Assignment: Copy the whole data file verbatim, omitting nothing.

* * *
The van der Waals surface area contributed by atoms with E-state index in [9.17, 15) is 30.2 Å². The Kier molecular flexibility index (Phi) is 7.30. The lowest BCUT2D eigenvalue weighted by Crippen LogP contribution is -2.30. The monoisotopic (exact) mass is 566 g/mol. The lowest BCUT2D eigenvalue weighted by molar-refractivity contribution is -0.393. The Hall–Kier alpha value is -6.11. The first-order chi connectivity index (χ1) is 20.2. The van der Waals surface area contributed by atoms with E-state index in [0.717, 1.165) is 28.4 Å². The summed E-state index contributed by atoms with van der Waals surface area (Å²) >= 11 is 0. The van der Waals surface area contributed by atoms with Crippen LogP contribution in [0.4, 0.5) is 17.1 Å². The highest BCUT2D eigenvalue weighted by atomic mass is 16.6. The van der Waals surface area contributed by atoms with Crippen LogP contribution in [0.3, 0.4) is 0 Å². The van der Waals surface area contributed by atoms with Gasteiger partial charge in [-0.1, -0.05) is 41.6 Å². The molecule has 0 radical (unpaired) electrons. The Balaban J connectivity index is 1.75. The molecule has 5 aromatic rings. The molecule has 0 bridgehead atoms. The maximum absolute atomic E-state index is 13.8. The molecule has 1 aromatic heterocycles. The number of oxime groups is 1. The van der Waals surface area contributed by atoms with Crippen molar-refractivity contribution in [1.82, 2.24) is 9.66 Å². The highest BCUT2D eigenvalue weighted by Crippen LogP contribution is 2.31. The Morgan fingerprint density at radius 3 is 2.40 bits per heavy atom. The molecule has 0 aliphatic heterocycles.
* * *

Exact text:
The van der Waals surface area contributed by atoms with E-state index in [9.17, 15) is 30.2 Å². The Kier molecular flexibility index (Phi) is 7.30. The lowest BCUT2D eigenvalue weighted by Crippen LogP contribution is -2.30. The monoisotopic (exact) mass is 566 g/mol. The lowest BCUT2D eigenvalue weighted by molar-refractivity contribution is -0.393. The Hall–Kier alpha value is -6.11. The first-order chi connectivity index (χ1) is 20.2. The van der Waals surface area contributed by atoms with E-state index in [0.717, 1.165) is 28.4 Å². The summed E-state index contributed by atoms with van der Waals surface area (Å²) >= 11 is 0. The van der Waals surface area contributed by atoms with Crippen LogP contribution in [0.4, 0.5) is 17.1 Å². The highest BCUT2D eigenvalue weighted by atomic mass is 16.6. The van der Waals surface area contributed by atoms with Crippen LogP contribution in [0.3, 0.4) is 0 Å². The van der Waals surface area contributed by atoms with Gasteiger partial charge in [-0.1, -0.05) is 41.6 Å². The molecule has 0 radical (unpaired) electrons. The Balaban J connectivity index is 1.75. The molecule has 5 aromatic rings. The molecule has 0 bridgehead atoms. The maximum absolute atomic E-state index is 13.8. The molecule has 1 aromatic heterocycles. The number of oxime groups is 1. The van der Waals surface area contributed by atoms with Crippen molar-refractivity contribution in [1.82, 2.24) is 9.66 Å². The highest BCUT2D eigenvalue weighted by Crippen LogP contribution is 2.31. The Morgan fingerprint density at radius 3 is 2.40 bits per heavy atom. The molecule has 0 aliphatic heterocycles.